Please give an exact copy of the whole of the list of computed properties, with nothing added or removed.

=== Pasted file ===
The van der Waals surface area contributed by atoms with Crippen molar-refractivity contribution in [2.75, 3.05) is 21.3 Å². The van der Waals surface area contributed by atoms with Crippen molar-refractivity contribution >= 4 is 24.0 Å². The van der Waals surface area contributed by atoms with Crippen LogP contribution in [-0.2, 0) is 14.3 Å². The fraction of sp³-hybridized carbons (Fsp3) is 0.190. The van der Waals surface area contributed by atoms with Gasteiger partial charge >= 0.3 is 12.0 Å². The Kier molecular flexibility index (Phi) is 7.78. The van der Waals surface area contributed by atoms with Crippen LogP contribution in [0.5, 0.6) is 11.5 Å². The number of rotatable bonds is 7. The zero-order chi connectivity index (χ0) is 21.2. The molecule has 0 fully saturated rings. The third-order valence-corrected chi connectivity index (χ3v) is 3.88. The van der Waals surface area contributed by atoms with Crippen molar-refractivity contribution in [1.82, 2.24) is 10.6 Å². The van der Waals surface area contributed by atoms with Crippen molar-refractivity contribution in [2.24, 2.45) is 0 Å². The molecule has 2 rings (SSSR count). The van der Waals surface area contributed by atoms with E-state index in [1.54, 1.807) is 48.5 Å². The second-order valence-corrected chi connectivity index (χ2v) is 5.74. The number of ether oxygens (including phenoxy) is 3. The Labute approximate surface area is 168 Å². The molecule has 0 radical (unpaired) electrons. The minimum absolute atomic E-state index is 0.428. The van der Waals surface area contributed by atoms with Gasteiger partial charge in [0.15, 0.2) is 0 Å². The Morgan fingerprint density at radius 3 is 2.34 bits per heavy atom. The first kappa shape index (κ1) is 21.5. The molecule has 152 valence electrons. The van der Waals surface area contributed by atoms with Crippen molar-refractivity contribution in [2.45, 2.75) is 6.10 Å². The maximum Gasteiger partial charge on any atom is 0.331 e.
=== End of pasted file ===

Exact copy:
The van der Waals surface area contributed by atoms with Crippen molar-refractivity contribution in [2.75, 3.05) is 21.3 Å². The van der Waals surface area contributed by atoms with Crippen molar-refractivity contribution >= 4 is 24.0 Å². The van der Waals surface area contributed by atoms with Crippen LogP contribution in [-0.2, 0) is 14.3 Å². The fraction of sp³-hybridized carbons (Fsp3) is 0.190. The van der Waals surface area contributed by atoms with Gasteiger partial charge >= 0.3 is 12.0 Å². The Kier molecular flexibility index (Phi) is 7.78. The van der Waals surface area contributed by atoms with Crippen LogP contribution in [0.5, 0.6) is 11.5 Å². The number of rotatable bonds is 7. The zero-order chi connectivity index (χ0) is 21.2. The molecule has 0 fully saturated rings. The third-order valence-corrected chi connectivity index (χ3v) is 3.88. The van der Waals surface area contributed by atoms with Crippen molar-refractivity contribution in [1.82, 2.24) is 10.6 Å². The van der Waals surface area contributed by atoms with Crippen molar-refractivity contribution in [2.24, 2.45) is 0 Å². The molecule has 2 rings (SSSR count). The van der Waals surface area contributed by atoms with E-state index in [1.54, 1.807) is 48.5 Å². The second-order valence-corrected chi connectivity index (χ2v) is 5.74. The number of ether oxygens (including phenoxy) is 3. The Labute approximate surface area is 168 Å². The molecule has 0 radical (unpaired) electrons. The minimum absolute atomic E-state index is 0.428. The van der Waals surface area contributed by atoms with Gasteiger partial charge in [0.15, 0.2) is 0 Å². The Morgan fingerprint density at radius 3 is 2.34 bits per heavy atom. The first kappa shape index (κ1) is 21.5. The molecule has 152 valence electrons. The van der Waals surface area contributed by atoms with Crippen molar-refractivity contribution in [2.45, 2.75) is 6.10 Å². The maximum Gasteiger partial charge on any atom is 0.331 e.